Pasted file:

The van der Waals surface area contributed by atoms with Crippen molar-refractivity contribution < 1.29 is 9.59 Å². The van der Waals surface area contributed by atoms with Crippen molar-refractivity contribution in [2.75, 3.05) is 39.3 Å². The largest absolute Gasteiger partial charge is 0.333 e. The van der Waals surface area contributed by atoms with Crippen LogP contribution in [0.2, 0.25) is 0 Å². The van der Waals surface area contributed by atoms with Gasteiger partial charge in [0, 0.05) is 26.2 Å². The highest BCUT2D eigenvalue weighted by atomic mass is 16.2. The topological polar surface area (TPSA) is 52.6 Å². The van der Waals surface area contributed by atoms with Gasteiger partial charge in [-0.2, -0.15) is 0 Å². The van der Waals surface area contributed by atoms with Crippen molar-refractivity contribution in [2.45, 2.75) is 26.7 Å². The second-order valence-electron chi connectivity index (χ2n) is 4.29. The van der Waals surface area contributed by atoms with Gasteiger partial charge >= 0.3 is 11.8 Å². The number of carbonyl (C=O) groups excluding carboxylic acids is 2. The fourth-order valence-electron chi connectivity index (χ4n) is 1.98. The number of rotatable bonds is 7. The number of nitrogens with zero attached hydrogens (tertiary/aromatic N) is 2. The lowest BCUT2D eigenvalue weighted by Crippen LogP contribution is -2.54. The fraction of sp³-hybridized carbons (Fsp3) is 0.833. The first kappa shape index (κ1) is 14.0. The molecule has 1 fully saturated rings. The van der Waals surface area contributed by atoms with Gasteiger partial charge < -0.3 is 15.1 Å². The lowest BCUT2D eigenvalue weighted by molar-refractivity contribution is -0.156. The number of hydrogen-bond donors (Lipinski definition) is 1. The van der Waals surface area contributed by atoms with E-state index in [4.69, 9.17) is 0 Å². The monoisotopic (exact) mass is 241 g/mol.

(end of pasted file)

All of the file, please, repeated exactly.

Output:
The van der Waals surface area contributed by atoms with Crippen molar-refractivity contribution < 1.29 is 9.59 Å². The van der Waals surface area contributed by atoms with Crippen molar-refractivity contribution in [2.75, 3.05) is 39.3 Å². The largest absolute Gasteiger partial charge is 0.333 e. The van der Waals surface area contributed by atoms with Crippen LogP contribution in [0.2, 0.25) is 0 Å². The van der Waals surface area contributed by atoms with Gasteiger partial charge in [0, 0.05) is 26.2 Å². The highest BCUT2D eigenvalue weighted by atomic mass is 16.2. The topological polar surface area (TPSA) is 52.6 Å². The van der Waals surface area contributed by atoms with Gasteiger partial charge in [-0.2, -0.15) is 0 Å². The van der Waals surface area contributed by atoms with Crippen molar-refractivity contribution in [2.45, 2.75) is 26.7 Å². The second-order valence-electron chi connectivity index (χ2n) is 4.29. The van der Waals surface area contributed by atoms with Gasteiger partial charge >= 0.3 is 11.8 Å². The number of carbonyl (C=O) groups excluding carboxylic acids is 2. The fourth-order valence-electron chi connectivity index (χ4n) is 1.98. The number of rotatable bonds is 7. The number of nitrogens with zero attached hydrogens (tertiary/aromatic N) is 2. The lowest BCUT2D eigenvalue weighted by Crippen LogP contribution is -2.54. The fraction of sp³-hybridized carbons (Fsp3) is 0.833. The first kappa shape index (κ1) is 14.0. The molecule has 1 fully saturated rings. The van der Waals surface area contributed by atoms with Gasteiger partial charge < -0.3 is 15.1 Å². The lowest BCUT2D eigenvalue weighted by molar-refractivity contribution is -0.156. The number of hydrogen-bond donors (Lipinski definition) is 1. The van der Waals surface area contributed by atoms with E-state index in [4.69, 9.17) is 0 Å². The monoisotopic (exact) mass is 241 g/mol.